The war years...
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The War years (1940 - 1945)...
Records 1940 to 1945
Ken Johnson One of the features of the late 1930s and the war years was the presence on the London club scene of a number of exiled West Indian swing/jazz musicians. They worked in the bands of Ken 'Snakehips' Johnson and 'Jiver' Hutchinson as well as other prominent groups. Full details.

With the demise of Ken Johnson's West Indian Dance Orchestra in 1941 bandleader Harry Parry started to use a number of musicians from the band - Frank and Joe Deniz (g), Dave Wilkins (tp), and Lauderic Caton (el-g) all appeared from time to time. Wilkins stayed for several years and in 1942 Yorke de Souza (p) also joined Parry and his Sextet. From 1941 to 1944 until Leslie 'Jiver' Hutchinson formed his big band. These musicians recorded many titles with Parry, and those listed under Harry Parry's name are all available on CD.

Kenny Baker made his first record in 1941. He was in the RAF during the second world war but recorded with The George Shearing Sextet, Buddy Featherstonhaugh and Harry Hayes, all early modern jazz pioneers. In 1946 he made his first record as leader and never looked back. In the 1940s he was very much a swing trumpeter and never became an out and out modernist. He recorded with many types of musicians and became the acceptable public face of modern jazz trumpet playing.

A major event during the war years was the opening of the Feldman Swing Club in 1942. all of the British stars played there as well as many visiting Americans from the service bands.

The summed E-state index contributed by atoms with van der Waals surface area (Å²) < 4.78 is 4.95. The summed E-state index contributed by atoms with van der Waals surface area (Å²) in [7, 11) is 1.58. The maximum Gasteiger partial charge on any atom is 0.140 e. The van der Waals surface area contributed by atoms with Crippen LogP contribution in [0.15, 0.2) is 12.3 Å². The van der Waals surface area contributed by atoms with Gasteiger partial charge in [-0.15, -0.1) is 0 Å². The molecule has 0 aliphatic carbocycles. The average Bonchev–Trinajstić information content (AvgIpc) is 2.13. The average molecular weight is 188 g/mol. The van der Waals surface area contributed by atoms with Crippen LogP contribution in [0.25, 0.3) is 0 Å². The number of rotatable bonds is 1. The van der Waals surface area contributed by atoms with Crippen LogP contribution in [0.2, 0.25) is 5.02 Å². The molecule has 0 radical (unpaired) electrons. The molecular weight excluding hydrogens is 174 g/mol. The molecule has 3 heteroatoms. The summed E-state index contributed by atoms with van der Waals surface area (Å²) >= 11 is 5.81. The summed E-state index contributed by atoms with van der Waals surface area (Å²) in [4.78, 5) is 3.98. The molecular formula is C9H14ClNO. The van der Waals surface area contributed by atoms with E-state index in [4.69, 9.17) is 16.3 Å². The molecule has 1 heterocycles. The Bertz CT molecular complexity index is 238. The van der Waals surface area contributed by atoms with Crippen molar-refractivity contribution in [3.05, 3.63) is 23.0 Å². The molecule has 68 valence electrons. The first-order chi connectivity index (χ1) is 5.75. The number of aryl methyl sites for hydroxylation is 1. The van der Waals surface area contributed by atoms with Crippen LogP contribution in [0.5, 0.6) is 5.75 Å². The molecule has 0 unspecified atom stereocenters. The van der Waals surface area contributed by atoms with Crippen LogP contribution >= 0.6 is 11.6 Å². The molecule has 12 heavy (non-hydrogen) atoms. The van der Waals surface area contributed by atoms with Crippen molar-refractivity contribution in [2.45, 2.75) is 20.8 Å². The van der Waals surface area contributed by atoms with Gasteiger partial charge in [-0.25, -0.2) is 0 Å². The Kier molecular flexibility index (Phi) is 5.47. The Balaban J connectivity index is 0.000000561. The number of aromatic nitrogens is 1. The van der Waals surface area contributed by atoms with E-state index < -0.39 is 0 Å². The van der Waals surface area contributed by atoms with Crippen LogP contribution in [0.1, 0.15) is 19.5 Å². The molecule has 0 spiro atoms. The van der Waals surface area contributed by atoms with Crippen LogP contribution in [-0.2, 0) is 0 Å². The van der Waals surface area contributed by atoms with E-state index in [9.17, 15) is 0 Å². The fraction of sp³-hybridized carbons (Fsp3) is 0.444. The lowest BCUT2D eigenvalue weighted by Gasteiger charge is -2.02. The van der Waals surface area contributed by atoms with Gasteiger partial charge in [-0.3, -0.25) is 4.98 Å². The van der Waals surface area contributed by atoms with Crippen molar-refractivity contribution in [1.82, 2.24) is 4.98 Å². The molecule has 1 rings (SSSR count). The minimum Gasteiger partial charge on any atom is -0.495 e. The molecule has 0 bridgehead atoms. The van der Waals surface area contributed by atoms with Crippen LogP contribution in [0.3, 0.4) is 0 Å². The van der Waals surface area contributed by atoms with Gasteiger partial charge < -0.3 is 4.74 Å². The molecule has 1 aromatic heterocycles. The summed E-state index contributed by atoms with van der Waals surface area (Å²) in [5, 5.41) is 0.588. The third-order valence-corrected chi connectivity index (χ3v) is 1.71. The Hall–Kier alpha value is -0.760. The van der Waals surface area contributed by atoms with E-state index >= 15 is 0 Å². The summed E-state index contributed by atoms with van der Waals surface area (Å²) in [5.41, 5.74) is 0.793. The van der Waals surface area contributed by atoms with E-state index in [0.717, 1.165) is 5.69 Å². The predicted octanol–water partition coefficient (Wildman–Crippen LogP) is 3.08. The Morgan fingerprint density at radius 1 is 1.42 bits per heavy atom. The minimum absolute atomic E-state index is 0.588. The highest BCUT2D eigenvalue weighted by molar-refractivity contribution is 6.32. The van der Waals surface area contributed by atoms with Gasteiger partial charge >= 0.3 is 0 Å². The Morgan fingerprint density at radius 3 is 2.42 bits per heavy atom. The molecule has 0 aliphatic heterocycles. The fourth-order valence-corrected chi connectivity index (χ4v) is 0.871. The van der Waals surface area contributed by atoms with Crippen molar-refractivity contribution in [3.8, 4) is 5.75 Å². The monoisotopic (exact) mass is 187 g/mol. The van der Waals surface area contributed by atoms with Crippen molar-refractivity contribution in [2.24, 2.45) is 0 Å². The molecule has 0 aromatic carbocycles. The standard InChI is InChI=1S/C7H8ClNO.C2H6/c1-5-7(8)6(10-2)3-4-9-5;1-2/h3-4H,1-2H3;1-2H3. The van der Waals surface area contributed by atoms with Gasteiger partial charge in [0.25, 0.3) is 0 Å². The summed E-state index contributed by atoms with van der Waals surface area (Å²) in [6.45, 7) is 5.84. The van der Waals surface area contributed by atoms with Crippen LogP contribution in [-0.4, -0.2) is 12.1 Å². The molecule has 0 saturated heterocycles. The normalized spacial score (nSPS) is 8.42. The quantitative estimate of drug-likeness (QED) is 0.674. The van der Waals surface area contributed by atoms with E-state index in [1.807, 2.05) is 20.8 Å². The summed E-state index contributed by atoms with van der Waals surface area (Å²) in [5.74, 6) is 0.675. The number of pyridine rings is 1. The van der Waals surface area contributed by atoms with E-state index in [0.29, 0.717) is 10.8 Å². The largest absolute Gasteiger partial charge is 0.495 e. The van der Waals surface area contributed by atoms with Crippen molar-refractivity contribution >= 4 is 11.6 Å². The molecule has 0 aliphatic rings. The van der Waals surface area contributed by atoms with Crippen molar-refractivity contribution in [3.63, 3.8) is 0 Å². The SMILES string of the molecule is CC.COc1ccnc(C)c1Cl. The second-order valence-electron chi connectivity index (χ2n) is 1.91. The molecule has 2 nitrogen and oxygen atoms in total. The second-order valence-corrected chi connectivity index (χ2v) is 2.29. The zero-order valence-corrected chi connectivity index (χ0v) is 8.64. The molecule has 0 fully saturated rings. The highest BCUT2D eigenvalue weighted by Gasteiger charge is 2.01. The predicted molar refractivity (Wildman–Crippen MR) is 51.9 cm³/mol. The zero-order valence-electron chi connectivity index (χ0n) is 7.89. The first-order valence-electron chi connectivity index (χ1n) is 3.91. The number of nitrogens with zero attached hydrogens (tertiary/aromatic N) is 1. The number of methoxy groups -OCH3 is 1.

More on the Feldman Swing Club...
The war years were difficult and dangerous times for the London club musicians:
Tony Crombie: There were at least 50 clubs in Soho, probably more - bottle clubs where you were supposed to order drinks in advance - nobody obeyed the law. I worked in a first floor club all through the air raids - no stopping for bombs. People were fatalistic but tremendously happy - everybody had the feeling that death was on the doorstep so they all had a good time. As I walked back to Aldgate at 3 or 4 in the morning the whole of the City of London would be alight. We walked on through it almost every night, bomb stories were two a penny. It wasn't bravery there was nothing you could do about it - it just went on night after night.

After the early war year bombs there was another bad patch in 1944 with buzz bombs (V2s) which were the worst of the lot. It was a terror thing, pure chance - it's hard to believe the small amount of food you lived on. In the clubs there was money and food. There ws the open black market, if you had money something would appear from under the counter. There was a lot of boozing and an influx of Americans who had money to burn. You'd get the occasional Sir or Lord, but mostly it was servicemen on leave. The music was all jazz, every club featured jazz.

Musicians were walking round the west end all night, pop in a club and play for half an hour and move on. You got a lot of experience in a little while. People danced to whatever you played. We got very involved with the musicians from Sam Donahue's band, I got more advice, actual advice when that band was in London than I ever had before or since.
More on the musicians and the war years...
The Service bands...
World War II (1940/45)...
(A link is given to the full recording session data where necessary...)
Some of this music is now available on CD, details are available on the individual musicians discography pages.

Harry Parry came to fame via the radio and recorded regularly throughout the war years 1941 to 1944, always with a sextet, and he used many musicians who became prominent in the jazz world after the war. Full details of all the Harry Parry recording sessions are shown elsewhere...